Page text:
Cet ouvrage entend modifier le point de vue sur l’art conceptuel en partant des multiples manières dont des artistes associés au mouvement ont eu recours à la photographie. Cette approche de l’art conceptuel nécessite de prendre de la distance par rapport au modèle anglo-américain en élargissant l’observation à d’autres aires géographiques comme celles du Brésil, de l’Italie, du Japon et de la Pologne. Le choix d’une focale élargie rassemble également des notions a priori étrangères à l’idée de dématérialisation de l’art qui reste attachée à l’historiographie de l’art conceptuel. La triade « Photo / Objet / Concept » insiste sur la dimension matérielle des expressions artistiques étudiées. La notion d’objet constitue en effet une des idées directrices de ce volume. Elle permet d’interroger les caractéristiques matérielles du médium à travers des pratiques spécifiques comme la sculpture, la délégation ou l’exposition. Reconsidérer l’usage et les pratiques de la photographie au sein de l’art conceptuel amène à renouveler la réception d’un moment historique pour comprendre l’importance et la place du médium dans l’art d’aujourd’hui.

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Tatjana Schleicher

Stromerzeugung aus erneuerbaren Energien ist wetterabhängig. Noch dazu ist Strom grundsätzlich nicht speicherbar. Was besagt dies für unser Verbrauchsverhalten? Bedeutet die Flexibilisierung der Stromabnahme einen Verzicht zu Zeiten der geringeren Stromerzeugung? Oder gäbe es Instrumente, Strommengen und Kapazitäten zu bündeln, um einen umverteilenden Ausgleich zu erreichen? Ist Versorgungssicherheit ohne Eingriffe in den Markt möglich? Dies nahm der Gesetzgeber mit der Einführung des § 14a EnWG im Jahr 2011 an. Die weitere Konkretisierung des einschlägigen rechtlichen Rahmens fehlt. In diesem Band wird ein Vorschlag entwickelt, wie die Norm in die Praxis umgesetzt werden könnte.

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Indigenous Epistemology

Descent into the Womb of Decolonized Research Methodologies

Marva McClean and Marcus Waters

Indigenous Epistemology problematizes the self-reflexive inquiry between two researchers engaged in transnational collaboration that asserts experiential pedagogy as a tool to decolonize research methodology and honor the inter-generational stories that empower Indigenous people across the globe. The authors demonstrate the direct connection between Black Lives Matter, SOSBlakAustralia and the Maroons of Jamaica as examples of contemporary Indigenous people disrupting hegemony through agentive action that inspires global awareness and pushes for systemic change. In elevating the critical epistemologies of the ancient cultures of the Aboriginals of Australia and the African Diaspora, the authors assert that the legacies and current operations of colonialism must be disrupted and replaced with an emancipatory epistemology.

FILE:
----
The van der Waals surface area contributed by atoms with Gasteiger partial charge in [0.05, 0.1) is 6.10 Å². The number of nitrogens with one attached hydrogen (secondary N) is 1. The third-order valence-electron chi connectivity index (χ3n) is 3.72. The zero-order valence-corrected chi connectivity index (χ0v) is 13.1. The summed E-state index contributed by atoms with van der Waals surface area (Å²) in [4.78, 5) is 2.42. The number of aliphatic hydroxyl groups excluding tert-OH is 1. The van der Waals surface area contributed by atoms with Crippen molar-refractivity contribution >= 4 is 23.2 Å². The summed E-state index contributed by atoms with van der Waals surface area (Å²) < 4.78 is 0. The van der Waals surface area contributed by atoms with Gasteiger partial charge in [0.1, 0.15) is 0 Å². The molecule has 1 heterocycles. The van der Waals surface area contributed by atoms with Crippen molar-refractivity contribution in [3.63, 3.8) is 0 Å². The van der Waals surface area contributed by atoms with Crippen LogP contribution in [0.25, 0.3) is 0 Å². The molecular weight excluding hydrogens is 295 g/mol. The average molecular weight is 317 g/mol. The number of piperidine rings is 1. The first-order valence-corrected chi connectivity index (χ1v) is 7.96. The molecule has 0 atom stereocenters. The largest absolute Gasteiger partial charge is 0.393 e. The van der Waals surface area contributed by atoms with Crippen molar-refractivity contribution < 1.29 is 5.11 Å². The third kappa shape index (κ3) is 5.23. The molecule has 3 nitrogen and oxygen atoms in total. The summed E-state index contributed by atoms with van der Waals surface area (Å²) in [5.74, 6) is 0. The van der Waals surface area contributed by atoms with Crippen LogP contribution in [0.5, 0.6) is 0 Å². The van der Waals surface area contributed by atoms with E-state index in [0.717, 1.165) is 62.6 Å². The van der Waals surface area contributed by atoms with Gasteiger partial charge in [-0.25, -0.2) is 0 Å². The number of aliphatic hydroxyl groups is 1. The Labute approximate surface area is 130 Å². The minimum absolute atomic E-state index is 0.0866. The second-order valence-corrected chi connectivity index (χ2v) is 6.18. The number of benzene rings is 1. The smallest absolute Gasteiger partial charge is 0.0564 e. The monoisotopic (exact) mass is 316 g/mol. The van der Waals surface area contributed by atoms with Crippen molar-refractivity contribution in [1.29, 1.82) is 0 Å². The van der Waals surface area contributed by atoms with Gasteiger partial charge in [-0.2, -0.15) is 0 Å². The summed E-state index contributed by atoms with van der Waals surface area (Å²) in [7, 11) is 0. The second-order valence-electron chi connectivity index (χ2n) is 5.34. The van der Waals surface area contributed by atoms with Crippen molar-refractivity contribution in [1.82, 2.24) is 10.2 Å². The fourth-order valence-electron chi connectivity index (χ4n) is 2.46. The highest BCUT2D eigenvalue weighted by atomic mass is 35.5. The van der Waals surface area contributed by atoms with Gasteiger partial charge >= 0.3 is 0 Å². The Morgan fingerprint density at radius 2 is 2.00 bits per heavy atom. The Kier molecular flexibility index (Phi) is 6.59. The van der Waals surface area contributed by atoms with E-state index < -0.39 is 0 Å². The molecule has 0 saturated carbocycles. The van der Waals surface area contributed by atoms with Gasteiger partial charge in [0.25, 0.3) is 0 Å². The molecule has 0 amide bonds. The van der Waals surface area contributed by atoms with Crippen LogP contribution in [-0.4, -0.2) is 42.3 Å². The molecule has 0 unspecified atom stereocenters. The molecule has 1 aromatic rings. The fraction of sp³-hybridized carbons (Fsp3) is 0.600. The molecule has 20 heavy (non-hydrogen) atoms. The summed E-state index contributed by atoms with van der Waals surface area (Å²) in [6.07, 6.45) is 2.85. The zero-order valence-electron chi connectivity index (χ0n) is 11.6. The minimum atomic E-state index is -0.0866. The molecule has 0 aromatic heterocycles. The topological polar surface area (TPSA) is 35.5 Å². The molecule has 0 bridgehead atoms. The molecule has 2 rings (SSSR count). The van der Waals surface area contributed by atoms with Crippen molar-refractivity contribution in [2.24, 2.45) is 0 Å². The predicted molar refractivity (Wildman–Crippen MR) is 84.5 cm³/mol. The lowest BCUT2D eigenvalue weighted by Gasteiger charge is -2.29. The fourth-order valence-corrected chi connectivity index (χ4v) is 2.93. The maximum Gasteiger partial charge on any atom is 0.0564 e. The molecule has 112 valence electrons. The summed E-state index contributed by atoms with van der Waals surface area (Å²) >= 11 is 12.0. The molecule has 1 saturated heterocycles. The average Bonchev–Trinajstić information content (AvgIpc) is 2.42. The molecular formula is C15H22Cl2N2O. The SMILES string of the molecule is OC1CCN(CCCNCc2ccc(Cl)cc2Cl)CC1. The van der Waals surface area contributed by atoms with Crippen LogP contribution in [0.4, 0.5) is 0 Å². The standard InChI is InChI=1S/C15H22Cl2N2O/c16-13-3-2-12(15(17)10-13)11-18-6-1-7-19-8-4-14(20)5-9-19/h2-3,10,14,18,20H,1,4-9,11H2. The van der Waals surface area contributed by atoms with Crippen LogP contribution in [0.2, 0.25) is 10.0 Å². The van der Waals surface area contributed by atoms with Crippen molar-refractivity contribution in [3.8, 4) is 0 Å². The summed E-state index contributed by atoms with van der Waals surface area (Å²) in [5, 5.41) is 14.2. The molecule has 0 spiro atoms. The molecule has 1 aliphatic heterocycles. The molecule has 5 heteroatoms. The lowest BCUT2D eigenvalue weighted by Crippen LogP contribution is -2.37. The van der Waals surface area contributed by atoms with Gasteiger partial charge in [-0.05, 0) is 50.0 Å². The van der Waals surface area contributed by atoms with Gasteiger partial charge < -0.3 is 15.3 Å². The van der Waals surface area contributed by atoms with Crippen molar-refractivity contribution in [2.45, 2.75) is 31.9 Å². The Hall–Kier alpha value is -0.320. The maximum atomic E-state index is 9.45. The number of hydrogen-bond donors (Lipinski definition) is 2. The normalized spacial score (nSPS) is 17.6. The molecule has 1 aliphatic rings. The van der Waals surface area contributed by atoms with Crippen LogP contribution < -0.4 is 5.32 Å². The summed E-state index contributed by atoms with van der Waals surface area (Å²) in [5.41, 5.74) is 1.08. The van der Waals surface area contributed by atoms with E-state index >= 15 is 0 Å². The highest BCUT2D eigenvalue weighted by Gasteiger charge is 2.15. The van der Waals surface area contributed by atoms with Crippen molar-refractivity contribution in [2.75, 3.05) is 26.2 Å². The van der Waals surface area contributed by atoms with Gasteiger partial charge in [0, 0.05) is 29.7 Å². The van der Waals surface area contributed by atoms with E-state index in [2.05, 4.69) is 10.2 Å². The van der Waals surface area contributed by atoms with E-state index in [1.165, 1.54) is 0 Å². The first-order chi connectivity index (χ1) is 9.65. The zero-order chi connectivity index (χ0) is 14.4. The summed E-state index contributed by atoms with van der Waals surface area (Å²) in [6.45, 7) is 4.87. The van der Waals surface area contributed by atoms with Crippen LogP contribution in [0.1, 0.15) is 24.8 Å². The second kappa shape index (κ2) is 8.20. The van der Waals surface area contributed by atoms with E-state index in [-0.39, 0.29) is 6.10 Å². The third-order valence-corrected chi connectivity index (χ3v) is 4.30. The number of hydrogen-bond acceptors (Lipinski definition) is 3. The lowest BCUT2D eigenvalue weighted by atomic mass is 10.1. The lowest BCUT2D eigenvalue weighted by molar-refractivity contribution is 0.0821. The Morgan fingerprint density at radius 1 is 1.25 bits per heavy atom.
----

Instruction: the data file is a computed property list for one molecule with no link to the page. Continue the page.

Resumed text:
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What's Race Got To Do With It?

How Current School Reform Policy Maintains Racial and Economic Inequality. Second Edition

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Edited by Edwin Mayorga, Ujju Aggarwal and Bree Picower

At the time that the first edition of What’s Race Got to Do with It was published (2015), many on the left were struggling to both fight back neoliberal education reforms—such as charter schools, school closings, high-stakes testing—understand how these reforms were defined, and how they circulated through the entanglements of race and class. In the years since, we have seen the accelerated growth of social movements push back against this logic. The steady and grounded work of those fighting back neoliberal education reform has increased the visibility and critique of privatization, market-based reforms, and segregation; demonstrating the interlocking connections between racism and capitalism. We have also seen the election of Donald Trump to the office of U.S. President and the appointment of Betsy DeVos as Secretary of Education, signaling an intensified attack on public education (alongside other public infrastructures) and a return to "racism as we knew it." As neoliberal multicultural reforms that defined the Obama administration are rolled back, this new edition of What’s Race considers how we might sharpen our analysis concerning what we are working to defend and what we are working to transform. Each chapter author tracks the changes and continuities of recent years, revealing the ways in which market-driven education reforms work with and through race, and sharing grassroots stories of resistance to these reforms. We hope that this book will continue to provide readers with a guide to action that emboldens our struggles for justice.